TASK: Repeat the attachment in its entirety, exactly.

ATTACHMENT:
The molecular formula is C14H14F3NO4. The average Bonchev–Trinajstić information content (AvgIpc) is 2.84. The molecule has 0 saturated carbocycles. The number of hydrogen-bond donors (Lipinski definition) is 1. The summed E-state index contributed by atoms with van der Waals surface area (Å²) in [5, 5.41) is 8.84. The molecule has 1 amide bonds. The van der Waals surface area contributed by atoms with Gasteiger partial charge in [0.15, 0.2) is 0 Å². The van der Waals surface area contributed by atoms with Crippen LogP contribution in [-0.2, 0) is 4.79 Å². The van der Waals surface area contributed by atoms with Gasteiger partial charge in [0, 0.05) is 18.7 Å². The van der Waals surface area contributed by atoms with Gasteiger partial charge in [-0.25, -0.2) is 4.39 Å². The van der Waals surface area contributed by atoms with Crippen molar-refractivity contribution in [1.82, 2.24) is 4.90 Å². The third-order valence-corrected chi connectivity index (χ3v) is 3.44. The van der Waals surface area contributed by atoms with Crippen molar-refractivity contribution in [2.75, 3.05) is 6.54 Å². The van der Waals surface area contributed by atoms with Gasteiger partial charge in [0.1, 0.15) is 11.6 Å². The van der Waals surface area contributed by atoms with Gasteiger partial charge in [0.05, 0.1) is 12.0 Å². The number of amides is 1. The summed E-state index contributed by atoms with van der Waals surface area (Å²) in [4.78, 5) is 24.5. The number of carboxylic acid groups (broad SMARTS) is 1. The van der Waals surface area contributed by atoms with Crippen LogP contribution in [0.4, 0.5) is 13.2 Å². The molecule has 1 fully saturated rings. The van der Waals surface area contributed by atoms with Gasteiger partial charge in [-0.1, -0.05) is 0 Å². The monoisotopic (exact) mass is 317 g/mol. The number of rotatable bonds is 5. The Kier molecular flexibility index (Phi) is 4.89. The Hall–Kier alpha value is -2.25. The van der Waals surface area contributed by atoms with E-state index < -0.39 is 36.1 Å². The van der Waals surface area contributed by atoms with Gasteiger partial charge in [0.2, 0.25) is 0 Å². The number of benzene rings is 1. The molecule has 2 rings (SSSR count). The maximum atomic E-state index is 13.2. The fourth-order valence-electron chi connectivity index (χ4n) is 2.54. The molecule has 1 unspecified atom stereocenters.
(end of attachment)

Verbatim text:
The molecular formula is C14H14F3NO4. The average Bonchev–Trinajstić information content (AvgIpc) is 2.84. The molecule has 0 saturated carbocycles. The number of hydrogen-bond donors (Lipinski definition) is 1. The summed E-state index contributed by atoms with van der Waals surface area (Å²) in [5, 5.41) is 8.84. The molecule has 1 amide bonds. The van der Waals surface area contributed by atoms with Gasteiger partial charge in [0.15, 0.2) is 0 Å². The van der Waals surface area contributed by atoms with Crippen LogP contribution in [-0.2, 0) is 4.79 Å². The van der Waals surface area contributed by atoms with Gasteiger partial charge in [0, 0.05) is 18.7 Å². The van der Waals surface area contributed by atoms with Gasteiger partial charge in [-0.25, -0.2) is 4.39 Å². The van der Waals surface area contributed by atoms with Crippen molar-refractivity contribution in [1.82, 2.24) is 4.90 Å². The third-order valence-corrected chi connectivity index (χ3v) is 3.44. The van der Waals surface area contributed by atoms with Crippen molar-refractivity contribution in [2.75, 3.05) is 6.54 Å². The van der Waals surface area contributed by atoms with Gasteiger partial charge in [0.1, 0.15) is 11.6 Å². The van der Waals surface area contributed by atoms with Gasteiger partial charge in [0.05, 0.1) is 12.0 Å². The number of amides is 1. The summed E-state index contributed by atoms with van der Waals surface area (Å²) in [4.78, 5) is 24.5. The number of carboxylic acid groups (broad SMARTS) is 1. The van der Waals surface area contributed by atoms with Crippen LogP contribution in [0.4, 0.5) is 13.2 Å². The molecule has 1 fully saturated rings. The van der Waals surface area contributed by atoms with Gasteiger partial charge in [-0.1, -0.05) is 0 Å². The monoisotopic (exact) mass is 317 g/mol. The number of rotatable bonds is 5. The Kier molecular flexibility index (Phi) is 4.89. The Hall–Kier alpha value is -2.25. The van der Waals surface area contributed by atoms with E-state index < -0.39 is 36.1 Å². The van der Waals surface area contributed by atoms with Gasteiger partial charge in [0.2, 0.25) is 0 Å². The number of benzene rings is 1. The molecule has 2 rings (SSSR count). The maximum atomic E-state index is 13.2. The fourth-order valence-electron chi connectivity index (χ4n) is 2.54. The molecule has 1 unspecified atom stereocenters.